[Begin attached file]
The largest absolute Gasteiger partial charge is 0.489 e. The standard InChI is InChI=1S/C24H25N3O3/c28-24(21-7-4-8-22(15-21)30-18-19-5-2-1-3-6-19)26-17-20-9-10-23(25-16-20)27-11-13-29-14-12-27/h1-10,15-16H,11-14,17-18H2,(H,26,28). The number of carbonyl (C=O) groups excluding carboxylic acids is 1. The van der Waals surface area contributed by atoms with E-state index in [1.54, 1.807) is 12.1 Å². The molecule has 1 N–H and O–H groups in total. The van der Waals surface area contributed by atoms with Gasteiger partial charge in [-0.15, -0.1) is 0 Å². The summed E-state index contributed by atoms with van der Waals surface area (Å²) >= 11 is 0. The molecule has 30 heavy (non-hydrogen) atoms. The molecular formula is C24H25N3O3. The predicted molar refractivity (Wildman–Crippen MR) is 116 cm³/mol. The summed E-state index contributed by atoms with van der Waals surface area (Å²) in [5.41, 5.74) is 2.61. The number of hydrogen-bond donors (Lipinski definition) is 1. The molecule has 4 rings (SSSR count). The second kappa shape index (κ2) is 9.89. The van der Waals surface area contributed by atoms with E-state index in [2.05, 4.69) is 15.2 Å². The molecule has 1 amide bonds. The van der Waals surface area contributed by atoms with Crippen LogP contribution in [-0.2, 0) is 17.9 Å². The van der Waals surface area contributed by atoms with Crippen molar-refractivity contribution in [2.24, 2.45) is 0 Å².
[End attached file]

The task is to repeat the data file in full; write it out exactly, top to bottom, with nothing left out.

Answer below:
The largest absolute Gasteiger partial charge is 0.489 e. The standard InChI is InChI=1S/C24H25N3O3/c28-24(21-7-4-8-22(15-21)30-18-19-5-2-1-3-6-19)26-17-20-9-10-23(25-16-20)27-11-13-29-14-12-27/h1-10,15-16H,11-14,17-18H2,(H,26,28). The number of carbonyl (C=O) groups excluding carboxylic acids is 1. The van der Waals surface area contributed by atoms with E-state index in [1.54, 1.807) is 12.1 Å². The molecule has 1 N–H and O–H groups in total. The van der Waals surface area contributed by atoms with Gasteiger partial charge in [-0.15, -0.1) is 0 Å². The summed E-state index contributed by atoms with van der Waals surface area (Å²) >= 11 is 0. The molecule has 30 heavy (non-hydrogen) atoms. The molecular formula is C24H25N3O3. The predicted molar refractivity (Wildman–Crippen MR) is 116 cm³/mol. The summed E-state index contributed by atoms with van der Waals surface area (Å²) in [5.41, 5.74) is 2.61. The number of hydrogen-bond donors (Lipinski definition) is 1. The molecule has 4 rings (SSSR count). The second kappa shape index (κ2) is 9.89. The van der Waals surface area contributed by atoms with E-state index in [2.05, 4.69) is 15.2 Å². The molecule has 1 amide bonds. The van der Waals surface area contributed by atoms with Crippen LogP contribution in [-0.2, 0) is 17.9 Å². The van der Waals surface area contributed by atoms with Crippen molar-refractivity contribution in [2.24, 2.45) is 0 Å².